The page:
|Fandoms:||Star Trek, K/S|
|URL:||The stories of Toni Cardinal-Price|
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Toni Cardinal-Price was a well-loved Star Trek and K/S writer. She was the winner of the 1980 Fan Fund (sponsored by Poison Pen Press in conjunction with Mos'Eastly); she used the money to attend Star Trek America.
Her Tragic Death
Toni was killed by a drunk driver in August 1985, just a few weeks before Mos Eastly Con. After she died, her friends collected all of her stories and poems, from zines such as Nome, As I Do Thee and others, and created a memorial zine of her work.Mos Eastly Con:
When I arrived, the room was full of women clustered on the beds, on the floor, leaning against the walls. Around the mirror, friends had taped snapshots of Toni Cardinal-Price at home and with her friends, a number of whom were present in the room. Someone had brought in a VCR, and Star Trek songtapes were playing... Throughout the evening, [friends] watched the videos, commented softly on them, and cried... People drifted in and out of the room, some stopping only to pay their respects, others lingering to stare at the videos and share in the warmth of each other's company and the freedom to let down the bright face and mourn. 
RemembrancesNancy Kippax said of her (soon before her own death):
Barbara Storey and Victoria Clark wrote:Toni Cardinal-Price: Writer, poet, editor. Her fiction was widely distributed among the stellar zines of her day. Toni's life was cut tragically short in an automobile accident in 1985, a stunning blow to those many fans with whom she was closely aligned. She was survived by her partner, Marty, and her daughter, Casey, whom they were raising. Toni was one of the New York crowd, a native of New Jersey, and an early influential K/S writer and advocate.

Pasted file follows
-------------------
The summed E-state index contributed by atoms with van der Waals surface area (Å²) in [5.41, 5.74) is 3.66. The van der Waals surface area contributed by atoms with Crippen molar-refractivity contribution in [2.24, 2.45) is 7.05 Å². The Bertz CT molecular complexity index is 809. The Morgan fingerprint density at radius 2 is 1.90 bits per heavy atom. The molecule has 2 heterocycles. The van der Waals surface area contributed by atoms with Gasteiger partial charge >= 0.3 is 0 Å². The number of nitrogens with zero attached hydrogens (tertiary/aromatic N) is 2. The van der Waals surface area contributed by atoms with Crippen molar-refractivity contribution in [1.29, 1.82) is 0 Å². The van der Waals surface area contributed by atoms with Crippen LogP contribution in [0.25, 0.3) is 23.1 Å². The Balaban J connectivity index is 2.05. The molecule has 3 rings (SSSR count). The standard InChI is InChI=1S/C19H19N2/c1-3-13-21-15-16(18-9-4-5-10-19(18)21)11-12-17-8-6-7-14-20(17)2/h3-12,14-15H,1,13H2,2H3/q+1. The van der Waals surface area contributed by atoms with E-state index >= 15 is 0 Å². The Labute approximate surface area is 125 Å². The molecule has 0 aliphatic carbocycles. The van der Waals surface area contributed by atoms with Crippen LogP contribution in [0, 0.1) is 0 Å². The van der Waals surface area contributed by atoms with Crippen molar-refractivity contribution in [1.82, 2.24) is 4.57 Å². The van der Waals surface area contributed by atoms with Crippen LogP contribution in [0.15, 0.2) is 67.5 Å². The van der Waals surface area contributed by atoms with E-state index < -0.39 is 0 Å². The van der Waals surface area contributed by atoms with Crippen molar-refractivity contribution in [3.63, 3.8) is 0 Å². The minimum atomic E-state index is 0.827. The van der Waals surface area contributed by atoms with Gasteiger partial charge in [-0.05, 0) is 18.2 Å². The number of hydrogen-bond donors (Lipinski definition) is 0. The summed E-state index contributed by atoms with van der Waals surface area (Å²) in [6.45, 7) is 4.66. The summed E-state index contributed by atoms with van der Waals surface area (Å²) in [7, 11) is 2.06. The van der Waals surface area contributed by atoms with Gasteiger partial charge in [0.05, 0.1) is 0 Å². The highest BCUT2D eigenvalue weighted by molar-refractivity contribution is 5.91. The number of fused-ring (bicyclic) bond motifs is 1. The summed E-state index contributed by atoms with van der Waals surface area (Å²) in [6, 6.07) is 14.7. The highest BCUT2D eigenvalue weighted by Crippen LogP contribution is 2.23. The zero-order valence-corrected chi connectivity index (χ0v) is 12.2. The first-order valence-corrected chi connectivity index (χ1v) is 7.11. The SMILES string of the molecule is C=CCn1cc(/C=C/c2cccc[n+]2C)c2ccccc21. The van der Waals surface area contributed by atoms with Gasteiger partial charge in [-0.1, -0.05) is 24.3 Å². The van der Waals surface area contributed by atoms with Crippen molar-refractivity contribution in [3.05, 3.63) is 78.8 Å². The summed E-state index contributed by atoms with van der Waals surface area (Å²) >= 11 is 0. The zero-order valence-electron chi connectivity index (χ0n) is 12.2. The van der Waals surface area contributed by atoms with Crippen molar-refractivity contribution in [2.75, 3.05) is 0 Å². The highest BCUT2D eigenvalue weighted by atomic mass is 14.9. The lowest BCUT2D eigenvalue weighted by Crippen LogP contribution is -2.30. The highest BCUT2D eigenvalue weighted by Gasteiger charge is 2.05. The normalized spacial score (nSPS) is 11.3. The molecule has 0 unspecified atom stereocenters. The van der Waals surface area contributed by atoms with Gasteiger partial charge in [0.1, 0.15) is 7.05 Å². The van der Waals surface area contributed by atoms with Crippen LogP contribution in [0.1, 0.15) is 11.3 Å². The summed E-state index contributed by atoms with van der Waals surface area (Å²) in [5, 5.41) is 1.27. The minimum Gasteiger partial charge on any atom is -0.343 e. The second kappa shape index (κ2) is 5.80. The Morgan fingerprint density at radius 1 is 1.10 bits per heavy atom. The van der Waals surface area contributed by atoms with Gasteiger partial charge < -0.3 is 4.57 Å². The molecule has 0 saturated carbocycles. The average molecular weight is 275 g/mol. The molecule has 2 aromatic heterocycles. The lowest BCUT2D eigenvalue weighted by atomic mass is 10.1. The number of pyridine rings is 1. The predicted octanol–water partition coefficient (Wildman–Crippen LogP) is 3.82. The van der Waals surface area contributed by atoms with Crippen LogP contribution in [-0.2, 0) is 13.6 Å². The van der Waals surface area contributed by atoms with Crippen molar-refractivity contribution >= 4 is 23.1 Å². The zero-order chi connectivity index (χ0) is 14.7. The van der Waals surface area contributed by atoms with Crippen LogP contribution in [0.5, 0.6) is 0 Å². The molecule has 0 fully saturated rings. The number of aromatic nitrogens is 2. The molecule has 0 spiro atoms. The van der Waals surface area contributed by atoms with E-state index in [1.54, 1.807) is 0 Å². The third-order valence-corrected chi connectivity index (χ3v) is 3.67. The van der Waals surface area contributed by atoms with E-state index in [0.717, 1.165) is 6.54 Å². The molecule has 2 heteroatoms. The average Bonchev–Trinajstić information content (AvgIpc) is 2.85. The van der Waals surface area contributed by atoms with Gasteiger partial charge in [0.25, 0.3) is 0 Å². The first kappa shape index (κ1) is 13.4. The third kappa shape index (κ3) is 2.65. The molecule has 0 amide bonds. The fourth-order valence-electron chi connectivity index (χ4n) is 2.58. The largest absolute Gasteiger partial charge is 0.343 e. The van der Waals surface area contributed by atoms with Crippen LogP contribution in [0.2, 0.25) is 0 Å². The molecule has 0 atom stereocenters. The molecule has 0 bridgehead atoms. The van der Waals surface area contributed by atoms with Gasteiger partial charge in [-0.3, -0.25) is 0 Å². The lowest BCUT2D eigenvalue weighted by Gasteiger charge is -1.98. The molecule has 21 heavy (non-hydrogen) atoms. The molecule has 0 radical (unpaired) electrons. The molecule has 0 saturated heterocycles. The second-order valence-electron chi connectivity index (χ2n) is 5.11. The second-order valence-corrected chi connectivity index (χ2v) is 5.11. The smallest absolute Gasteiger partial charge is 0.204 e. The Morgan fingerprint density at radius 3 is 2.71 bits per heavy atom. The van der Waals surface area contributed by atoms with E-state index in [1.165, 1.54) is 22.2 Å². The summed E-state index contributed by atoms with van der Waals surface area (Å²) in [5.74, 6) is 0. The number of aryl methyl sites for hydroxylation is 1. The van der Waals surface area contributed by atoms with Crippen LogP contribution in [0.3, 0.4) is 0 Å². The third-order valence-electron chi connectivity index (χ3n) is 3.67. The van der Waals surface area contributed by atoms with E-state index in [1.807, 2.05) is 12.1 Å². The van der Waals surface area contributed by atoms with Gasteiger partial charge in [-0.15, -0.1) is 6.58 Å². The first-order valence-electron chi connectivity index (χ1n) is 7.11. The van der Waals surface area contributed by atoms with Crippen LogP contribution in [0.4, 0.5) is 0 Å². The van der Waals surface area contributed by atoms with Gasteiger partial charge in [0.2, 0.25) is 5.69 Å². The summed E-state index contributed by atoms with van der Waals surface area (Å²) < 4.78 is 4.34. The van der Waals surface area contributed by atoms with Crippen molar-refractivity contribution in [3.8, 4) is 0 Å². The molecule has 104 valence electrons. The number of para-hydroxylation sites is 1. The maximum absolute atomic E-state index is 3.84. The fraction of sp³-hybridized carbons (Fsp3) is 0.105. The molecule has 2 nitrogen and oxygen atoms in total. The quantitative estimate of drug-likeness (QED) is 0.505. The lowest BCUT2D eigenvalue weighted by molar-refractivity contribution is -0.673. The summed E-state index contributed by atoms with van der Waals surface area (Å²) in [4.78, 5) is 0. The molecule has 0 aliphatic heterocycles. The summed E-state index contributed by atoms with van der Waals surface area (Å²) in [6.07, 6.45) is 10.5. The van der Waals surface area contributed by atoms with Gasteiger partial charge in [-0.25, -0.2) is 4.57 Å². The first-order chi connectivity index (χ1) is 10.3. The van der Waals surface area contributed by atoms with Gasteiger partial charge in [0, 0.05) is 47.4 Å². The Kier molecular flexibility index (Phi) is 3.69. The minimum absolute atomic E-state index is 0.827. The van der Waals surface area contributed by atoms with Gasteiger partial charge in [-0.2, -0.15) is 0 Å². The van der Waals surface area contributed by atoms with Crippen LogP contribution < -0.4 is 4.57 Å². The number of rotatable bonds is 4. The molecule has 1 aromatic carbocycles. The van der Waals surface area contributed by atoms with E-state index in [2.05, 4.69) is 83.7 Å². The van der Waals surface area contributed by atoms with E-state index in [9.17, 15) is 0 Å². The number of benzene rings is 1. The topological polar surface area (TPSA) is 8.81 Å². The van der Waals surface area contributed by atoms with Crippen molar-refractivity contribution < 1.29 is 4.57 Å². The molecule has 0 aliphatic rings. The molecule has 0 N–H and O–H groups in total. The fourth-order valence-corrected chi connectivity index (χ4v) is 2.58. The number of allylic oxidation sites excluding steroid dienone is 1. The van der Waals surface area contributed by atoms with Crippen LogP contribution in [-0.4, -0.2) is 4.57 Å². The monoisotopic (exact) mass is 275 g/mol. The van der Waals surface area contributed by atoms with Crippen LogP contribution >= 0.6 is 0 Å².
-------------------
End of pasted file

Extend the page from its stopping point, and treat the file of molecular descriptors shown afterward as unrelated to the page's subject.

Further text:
Toni introduced me to fandom eight years ago; I met her outside the old Helen Hayes theater in New York on, on Leonard Nimoy's opening night in 'Equis.' and I knew right away that this was a woman after my own heart. We exchanged addresses and phone numbers and went our own separate ways after that night was over; I didn't really think I would hear from her -- after all, she was already a big name in fandom: a writer, an editor, a representative of the Welcommittee. Why would she write to me, a nobody? But two weeks later, I got a letter from her, a wonderfully warm and welcoming letter; I decided to call her... and my phone bill -- and my life -- were never the same. There are many, many other people in fandom who have similar stories about Toni, I'm sure... Toni was more than just a 'Trek friend.' She was a warm, witty, crazy, caring, profane, outrageous, supportive, wonderfully alive woman that anyone would be proud to call 'friend.' She made a difference in many of our lives that went beyond the bounds of a common interest. but I know that for so many of us, every time we are involved in something Trek-related, we will think of her, remember her... We must believe that she is not really gone, not as long as we remember her. 
From a fan:
From Kathy Resch:A writer whose work bears mention is Toni Cardinal-Price. I read her earlier works with fondness in a tattered copy of COMPANION, and there was a sadness and a joy and a truth in her words that could elicit emotion from me without effort. To say that fandom lost a friend and a poet with Toni's passing is not saying enough. Even though I never knew Toni personally, I feel that she shared herself with me through her work, all of which was beautifully done, from the heart. 
One of the special things about fandom is meeting the people whose names you've known as authors, artists and editors. Toni Cardinal-Price was one of the first people I met once I became actively involved in K/S fandom, and I'll alwaysrememberherwarmandopenwayinthatfirstconversation. Therewas that instant recognition of common thoughts and interests. I saw her several times after that, at various Trek conventions, and my firstimpressionsofherbecamestrengthened: Shewasawelcomingandcaring person, and the fact that I never really had a chance to talk to her at length is one I regret.